We can’t expect citizens to enthusiastically contribute to society and the common pot when they feel like they are not getting a fair deal.
Whilst austerity inhibits growth in the UK, on the international stage there are examples of extreme misappropriation of public funds, like in Nigeria. Subsidiaries of Italian oil company ENI and Royal Dutch Shell paid Nigerian government US $1.1billion for oil block OPL 245. Suspiciously, the same amount then paid to Malabu Oil and Gas, a company owned by former oil minister Chief Dan Etete, which has been investigated by several authorities including the UK Crown Prosecution Service.
Nigeria has enjoyed a 50 year oil boom but at the same time has lost $400billion in oil revenues, whilst 84% of the population live on less than $2 a day. This loss of revenue could provide education to 1.7million of the 5.5million girls out of school. It also equates to around two thirds of the health budget.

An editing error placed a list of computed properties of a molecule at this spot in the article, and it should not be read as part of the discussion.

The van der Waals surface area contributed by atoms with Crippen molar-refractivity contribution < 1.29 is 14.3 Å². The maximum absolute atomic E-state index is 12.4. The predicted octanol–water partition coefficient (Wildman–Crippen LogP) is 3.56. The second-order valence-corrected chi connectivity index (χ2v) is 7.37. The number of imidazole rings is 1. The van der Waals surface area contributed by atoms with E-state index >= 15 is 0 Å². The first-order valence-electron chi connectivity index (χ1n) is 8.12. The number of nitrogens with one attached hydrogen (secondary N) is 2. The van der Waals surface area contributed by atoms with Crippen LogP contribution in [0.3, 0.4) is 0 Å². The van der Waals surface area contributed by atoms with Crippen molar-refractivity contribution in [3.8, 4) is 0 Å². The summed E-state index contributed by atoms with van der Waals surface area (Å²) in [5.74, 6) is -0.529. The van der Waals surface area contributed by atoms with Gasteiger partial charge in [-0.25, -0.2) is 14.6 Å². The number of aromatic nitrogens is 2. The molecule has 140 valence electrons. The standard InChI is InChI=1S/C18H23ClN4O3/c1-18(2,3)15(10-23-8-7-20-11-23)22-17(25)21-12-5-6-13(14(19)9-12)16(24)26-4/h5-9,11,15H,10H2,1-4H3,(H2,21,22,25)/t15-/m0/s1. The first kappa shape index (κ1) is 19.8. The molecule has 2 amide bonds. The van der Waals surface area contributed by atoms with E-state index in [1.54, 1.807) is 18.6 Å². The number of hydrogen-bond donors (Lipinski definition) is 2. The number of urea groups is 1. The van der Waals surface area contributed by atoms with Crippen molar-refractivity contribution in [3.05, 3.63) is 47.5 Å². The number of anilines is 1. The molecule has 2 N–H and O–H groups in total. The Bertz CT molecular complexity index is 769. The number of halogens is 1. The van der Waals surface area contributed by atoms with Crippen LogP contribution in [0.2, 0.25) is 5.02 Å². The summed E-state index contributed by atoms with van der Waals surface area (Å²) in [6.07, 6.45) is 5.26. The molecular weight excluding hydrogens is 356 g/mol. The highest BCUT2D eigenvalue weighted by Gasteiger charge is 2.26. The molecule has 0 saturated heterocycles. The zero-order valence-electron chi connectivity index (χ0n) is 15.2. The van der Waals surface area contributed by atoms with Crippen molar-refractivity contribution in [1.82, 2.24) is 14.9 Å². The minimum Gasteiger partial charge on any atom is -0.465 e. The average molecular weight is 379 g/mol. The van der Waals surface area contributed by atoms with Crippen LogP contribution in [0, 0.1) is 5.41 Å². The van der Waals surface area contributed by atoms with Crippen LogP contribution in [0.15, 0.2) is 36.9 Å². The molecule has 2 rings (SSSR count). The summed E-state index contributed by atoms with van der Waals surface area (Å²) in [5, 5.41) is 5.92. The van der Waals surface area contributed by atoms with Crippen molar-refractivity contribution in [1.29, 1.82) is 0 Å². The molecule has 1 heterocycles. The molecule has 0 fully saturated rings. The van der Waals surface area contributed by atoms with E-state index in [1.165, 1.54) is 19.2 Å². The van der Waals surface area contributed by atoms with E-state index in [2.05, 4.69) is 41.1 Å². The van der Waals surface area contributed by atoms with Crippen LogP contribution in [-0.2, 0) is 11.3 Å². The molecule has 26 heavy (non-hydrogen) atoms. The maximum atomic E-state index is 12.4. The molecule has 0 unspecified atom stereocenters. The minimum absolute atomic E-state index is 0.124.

This outlines the importance and need for smarter and more efficient investments, especially of DFID sponsored aid.
In 1998 DFID under Labour invested £20million into creating a Rwandan Revenue Authority. In the first year it collected £60million and by 2006 it collected £240million a year. Consequently, poverty levels fell from 74% in 1994 to 56% in 2006. One of the most telling figures is that government expenditure received from aid is down from 85% in 2000 to 45% in 2010.
The Rwanda model is a great example of how political finance, if it is raised and directed by transparent and competent agencies, can truly serve its citizens.
The UK has enjoyed the rights of a global leader, but more importantly it must live up to the responsibilities of a global leader. Whilst our priorities must be to honestly and transparently represent our constituents in the UK, we must ensure that our domestic politics do not spill over to the detriment of our neighbours in today’s globalised village.